Pirates plucked from the sea by navy warships could be tried anywhere from Mombasa to New York, Paris to Rotterdam — but most are simply set free to wreak havoc again because of legal issues.
The US, the EU and Britain all have signed agreements with Somalia's southern neighbour, Kenya, clearing the way for a slew of court cases in the southern port city of Mombasa. And the most prominent recent case— a scrawny Somali teenage pirate who stormed the US-flagged Maersk Alabama this month and was later arrested by the U.S. Navy — will be tried in New York.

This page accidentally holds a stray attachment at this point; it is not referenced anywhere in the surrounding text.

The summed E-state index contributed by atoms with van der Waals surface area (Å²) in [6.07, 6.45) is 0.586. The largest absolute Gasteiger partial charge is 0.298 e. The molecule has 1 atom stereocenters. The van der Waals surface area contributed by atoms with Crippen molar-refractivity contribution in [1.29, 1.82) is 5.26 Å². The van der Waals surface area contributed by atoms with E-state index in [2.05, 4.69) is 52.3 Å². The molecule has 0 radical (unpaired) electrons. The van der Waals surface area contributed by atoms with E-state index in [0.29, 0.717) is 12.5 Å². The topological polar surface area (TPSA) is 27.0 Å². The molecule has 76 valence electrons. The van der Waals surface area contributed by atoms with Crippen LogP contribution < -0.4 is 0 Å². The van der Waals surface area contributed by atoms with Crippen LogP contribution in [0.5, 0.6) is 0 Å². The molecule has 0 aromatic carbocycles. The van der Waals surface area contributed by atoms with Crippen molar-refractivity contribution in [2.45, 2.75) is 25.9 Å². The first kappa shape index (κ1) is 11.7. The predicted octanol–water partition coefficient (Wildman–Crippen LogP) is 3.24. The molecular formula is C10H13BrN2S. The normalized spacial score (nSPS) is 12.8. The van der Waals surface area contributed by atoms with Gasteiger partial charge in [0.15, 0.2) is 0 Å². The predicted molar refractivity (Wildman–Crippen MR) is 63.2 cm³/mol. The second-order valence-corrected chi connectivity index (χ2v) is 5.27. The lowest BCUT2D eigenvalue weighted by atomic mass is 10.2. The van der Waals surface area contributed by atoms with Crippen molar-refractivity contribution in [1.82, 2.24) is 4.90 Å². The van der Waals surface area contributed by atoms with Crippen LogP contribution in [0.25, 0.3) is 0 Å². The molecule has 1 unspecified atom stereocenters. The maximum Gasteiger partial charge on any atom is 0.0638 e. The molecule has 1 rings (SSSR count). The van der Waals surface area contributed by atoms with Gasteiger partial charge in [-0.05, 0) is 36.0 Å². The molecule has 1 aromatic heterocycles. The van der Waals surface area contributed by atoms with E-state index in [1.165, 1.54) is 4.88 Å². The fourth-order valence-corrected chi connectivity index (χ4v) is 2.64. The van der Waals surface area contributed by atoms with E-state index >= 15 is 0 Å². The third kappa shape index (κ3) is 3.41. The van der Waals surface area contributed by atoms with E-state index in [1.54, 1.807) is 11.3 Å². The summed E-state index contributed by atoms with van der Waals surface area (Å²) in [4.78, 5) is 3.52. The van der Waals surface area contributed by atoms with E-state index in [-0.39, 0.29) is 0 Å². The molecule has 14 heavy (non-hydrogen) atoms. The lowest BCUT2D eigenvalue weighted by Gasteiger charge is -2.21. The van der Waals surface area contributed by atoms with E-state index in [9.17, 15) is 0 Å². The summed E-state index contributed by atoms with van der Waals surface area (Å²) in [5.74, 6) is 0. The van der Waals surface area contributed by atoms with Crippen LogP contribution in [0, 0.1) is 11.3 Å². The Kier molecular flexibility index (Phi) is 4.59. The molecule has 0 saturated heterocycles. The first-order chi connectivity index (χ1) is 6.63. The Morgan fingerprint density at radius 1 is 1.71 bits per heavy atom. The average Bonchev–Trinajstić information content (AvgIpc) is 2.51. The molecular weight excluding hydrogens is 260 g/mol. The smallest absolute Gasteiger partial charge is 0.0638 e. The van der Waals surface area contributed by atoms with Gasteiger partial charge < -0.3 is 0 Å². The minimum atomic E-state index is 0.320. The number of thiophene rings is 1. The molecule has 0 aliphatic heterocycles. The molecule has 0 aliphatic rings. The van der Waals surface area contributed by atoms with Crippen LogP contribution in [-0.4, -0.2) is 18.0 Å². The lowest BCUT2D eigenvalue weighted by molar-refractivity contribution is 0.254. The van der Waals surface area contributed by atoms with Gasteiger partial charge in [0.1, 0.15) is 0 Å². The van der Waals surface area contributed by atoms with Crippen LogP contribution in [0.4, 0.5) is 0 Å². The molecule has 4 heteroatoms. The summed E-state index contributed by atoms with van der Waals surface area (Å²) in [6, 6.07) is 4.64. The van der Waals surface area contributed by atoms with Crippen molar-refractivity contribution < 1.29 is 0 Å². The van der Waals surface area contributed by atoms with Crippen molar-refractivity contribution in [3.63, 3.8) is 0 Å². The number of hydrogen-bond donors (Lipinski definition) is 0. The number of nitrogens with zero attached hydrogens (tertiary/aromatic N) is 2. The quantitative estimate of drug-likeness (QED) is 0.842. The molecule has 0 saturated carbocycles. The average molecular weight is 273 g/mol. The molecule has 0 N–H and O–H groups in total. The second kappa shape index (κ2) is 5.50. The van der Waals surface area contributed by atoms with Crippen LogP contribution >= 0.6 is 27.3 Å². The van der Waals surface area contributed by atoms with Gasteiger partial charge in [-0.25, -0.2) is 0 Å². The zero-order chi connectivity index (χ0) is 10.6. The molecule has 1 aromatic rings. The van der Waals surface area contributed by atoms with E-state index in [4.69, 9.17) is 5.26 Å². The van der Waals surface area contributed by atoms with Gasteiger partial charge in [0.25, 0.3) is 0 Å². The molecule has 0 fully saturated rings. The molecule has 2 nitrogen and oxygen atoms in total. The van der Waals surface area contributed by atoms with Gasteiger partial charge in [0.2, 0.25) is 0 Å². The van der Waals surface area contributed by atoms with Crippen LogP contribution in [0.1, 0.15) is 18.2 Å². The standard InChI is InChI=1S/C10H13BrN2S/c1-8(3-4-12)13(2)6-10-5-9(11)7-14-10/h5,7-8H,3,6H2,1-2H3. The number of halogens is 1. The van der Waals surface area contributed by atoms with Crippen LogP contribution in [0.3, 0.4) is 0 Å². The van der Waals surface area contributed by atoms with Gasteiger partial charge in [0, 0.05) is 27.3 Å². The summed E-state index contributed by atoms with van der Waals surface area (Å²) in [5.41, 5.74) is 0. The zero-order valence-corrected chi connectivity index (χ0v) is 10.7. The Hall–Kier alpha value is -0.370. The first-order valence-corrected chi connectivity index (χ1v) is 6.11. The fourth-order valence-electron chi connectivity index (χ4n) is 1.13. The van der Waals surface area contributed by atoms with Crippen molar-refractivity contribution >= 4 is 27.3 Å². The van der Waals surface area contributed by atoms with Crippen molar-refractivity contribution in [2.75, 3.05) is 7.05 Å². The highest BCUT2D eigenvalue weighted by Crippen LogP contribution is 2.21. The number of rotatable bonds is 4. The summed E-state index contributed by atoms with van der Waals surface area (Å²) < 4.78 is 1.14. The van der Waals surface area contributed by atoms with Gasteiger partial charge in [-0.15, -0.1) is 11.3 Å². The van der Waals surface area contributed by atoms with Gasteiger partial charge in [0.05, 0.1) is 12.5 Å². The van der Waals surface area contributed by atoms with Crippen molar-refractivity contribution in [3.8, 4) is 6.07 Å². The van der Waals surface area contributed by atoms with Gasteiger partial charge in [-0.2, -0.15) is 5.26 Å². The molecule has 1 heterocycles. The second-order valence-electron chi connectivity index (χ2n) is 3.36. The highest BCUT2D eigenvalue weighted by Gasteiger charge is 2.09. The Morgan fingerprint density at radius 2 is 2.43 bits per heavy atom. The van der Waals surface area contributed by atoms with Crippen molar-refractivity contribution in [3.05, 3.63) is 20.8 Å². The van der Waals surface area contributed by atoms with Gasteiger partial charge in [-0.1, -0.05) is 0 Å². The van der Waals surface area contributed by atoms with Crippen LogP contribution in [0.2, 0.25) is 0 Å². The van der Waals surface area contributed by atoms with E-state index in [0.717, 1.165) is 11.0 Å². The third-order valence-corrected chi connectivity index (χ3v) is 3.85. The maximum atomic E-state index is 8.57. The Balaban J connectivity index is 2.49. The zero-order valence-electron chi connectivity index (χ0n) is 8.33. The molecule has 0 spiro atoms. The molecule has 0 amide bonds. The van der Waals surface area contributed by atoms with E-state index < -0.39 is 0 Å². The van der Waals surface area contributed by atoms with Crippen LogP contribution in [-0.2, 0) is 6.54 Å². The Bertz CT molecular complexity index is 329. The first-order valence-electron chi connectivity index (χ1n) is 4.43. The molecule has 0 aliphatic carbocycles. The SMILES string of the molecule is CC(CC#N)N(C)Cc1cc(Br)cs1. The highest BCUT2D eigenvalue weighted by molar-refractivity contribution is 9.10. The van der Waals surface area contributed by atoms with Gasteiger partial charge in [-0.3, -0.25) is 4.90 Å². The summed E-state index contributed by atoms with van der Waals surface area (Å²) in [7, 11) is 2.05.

But prosecutions are rare. “Prosecuting detained pirates, that is simply not our business,” said Cmdr. Achim Winkler of the EU mission Atalanta, which has nine warships and three maritime patrol planes guarding shipping lanes in the Gulf of Aden.
What happens now to captured pirates often depends on the nationalities of their victims.
French soldiers take pirates who have attacked French citizens to Paris; pirates who have attacked other nations are hauled to Kenya, such as the 11 seized Wednesday when the French navy found them stalking a Lebanese-owned ship. India took 24 suspects to Yemen, since half were from there.
The Dutch took five suspects to Rotterdam, where they probably will be tried next month under a 17th-century law against “sea robbery”.